I spoke to a few other freelancers and publishers who hire freelancers, and here’s a collection of their best tips and experiences:
“Really, the work is outside of the book publishers, through agents and referrals. I am in the Midwest, although I built my career in NYC. There is no disadvantage to me whatsoever. In fact, being in the Central Time Zone and having a large private office as well as access to nature and cheaper living, including cheaper health insurance, is a huge advantage.”
– Nancy Peske, Freelance Writer and Editor
“Keep your name in front of the publisher. Don’t just send one resume and then forget it. I once hired someone because they sent in a resume and followed up regularly to find out if we had any openings. I liked her determination, and she turned out to be one of the best freelancers I’d worked with.”
– Dawn Carrington, Vintage Romance Publishing
“Initially a lot of my business came from contacts, with whom I kept in touch after leaving my job. Over time word of mouth has become a primary part of my business, but I also do a lot of marketing and have visibility in key places like mediabistro.com and e-zines for writers. I work hard to nurture my network of connections in the publishing industry and these people continue to send me work as well as introduce me to peers and coworkers who likewise hire me, and so on.”
– Ally E. Peltier, Ambitious Enterprises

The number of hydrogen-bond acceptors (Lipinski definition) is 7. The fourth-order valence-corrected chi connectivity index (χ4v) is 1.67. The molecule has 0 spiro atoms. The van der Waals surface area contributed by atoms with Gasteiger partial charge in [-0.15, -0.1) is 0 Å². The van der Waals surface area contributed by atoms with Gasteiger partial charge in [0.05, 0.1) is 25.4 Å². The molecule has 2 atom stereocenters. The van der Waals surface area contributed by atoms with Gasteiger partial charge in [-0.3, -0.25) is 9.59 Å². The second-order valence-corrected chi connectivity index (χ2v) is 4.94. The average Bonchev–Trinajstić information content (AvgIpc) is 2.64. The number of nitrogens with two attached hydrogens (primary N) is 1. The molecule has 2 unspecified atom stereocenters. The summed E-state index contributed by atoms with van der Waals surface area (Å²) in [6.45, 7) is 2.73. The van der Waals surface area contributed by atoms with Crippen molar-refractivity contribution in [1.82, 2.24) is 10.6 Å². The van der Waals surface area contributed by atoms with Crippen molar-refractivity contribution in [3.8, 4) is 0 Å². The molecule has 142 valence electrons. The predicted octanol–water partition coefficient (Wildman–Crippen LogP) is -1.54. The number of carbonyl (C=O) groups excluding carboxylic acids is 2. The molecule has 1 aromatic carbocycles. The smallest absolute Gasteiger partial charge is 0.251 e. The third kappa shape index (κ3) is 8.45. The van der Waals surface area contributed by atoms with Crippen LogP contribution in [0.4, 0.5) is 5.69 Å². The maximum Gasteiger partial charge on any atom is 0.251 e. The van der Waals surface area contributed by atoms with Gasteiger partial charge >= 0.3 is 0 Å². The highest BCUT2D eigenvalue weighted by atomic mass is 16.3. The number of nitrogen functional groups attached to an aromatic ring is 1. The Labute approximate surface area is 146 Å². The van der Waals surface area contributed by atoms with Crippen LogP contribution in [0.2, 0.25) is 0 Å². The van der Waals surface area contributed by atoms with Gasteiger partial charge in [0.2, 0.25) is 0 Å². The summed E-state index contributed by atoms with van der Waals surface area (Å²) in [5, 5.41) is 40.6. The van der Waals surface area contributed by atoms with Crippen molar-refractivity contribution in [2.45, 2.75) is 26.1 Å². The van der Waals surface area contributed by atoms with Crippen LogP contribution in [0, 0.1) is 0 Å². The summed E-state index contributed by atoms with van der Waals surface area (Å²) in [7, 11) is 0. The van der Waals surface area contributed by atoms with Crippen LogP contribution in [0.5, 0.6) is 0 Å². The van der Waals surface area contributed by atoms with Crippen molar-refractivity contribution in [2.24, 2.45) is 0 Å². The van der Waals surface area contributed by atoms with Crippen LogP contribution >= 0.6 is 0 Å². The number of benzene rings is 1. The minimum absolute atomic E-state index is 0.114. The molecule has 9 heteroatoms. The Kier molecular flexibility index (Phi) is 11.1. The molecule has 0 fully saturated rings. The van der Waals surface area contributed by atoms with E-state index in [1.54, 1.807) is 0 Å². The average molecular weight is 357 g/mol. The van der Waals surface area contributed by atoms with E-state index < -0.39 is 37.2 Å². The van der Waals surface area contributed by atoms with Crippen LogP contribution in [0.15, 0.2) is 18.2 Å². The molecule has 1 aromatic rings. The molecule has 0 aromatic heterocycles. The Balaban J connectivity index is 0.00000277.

“Learn sales marketing and copywriting. Why? Two reasons: 1. Just having talent is virtually worthless in the marketplace. The people who make money have talent combined with ability to market and sell their services. And if you have talent and are wondering why you’re broke, it’s because you don’t know how to market or sell yourself. 2. If you have writing skills, the highest economic value you can use those skills for is helping other people market themselves. That’s where the money is. If you know how to write copy that sells for real, there will always be demand for your services.”
– Michael Ellsberg
My advice? As a relatively new freelancer, I’ve noticed there’s a huge demand for social media skills. I highly suggest you dig in and learn as many of these skills as you can. Publishing houses are picking up on this, but many have no clue how to use it effectively. So take that knowledge of the industry and use it to your advantage!
Publishers may be laying off staff left and right, but the work is still there. Both publishers and their authors are outsourcing this work, and based on my research and the conversations I’ve had with various freelancers, it can be a pretty lucrative career move.
Marian Schembari digs social media and books. Usually at the same time.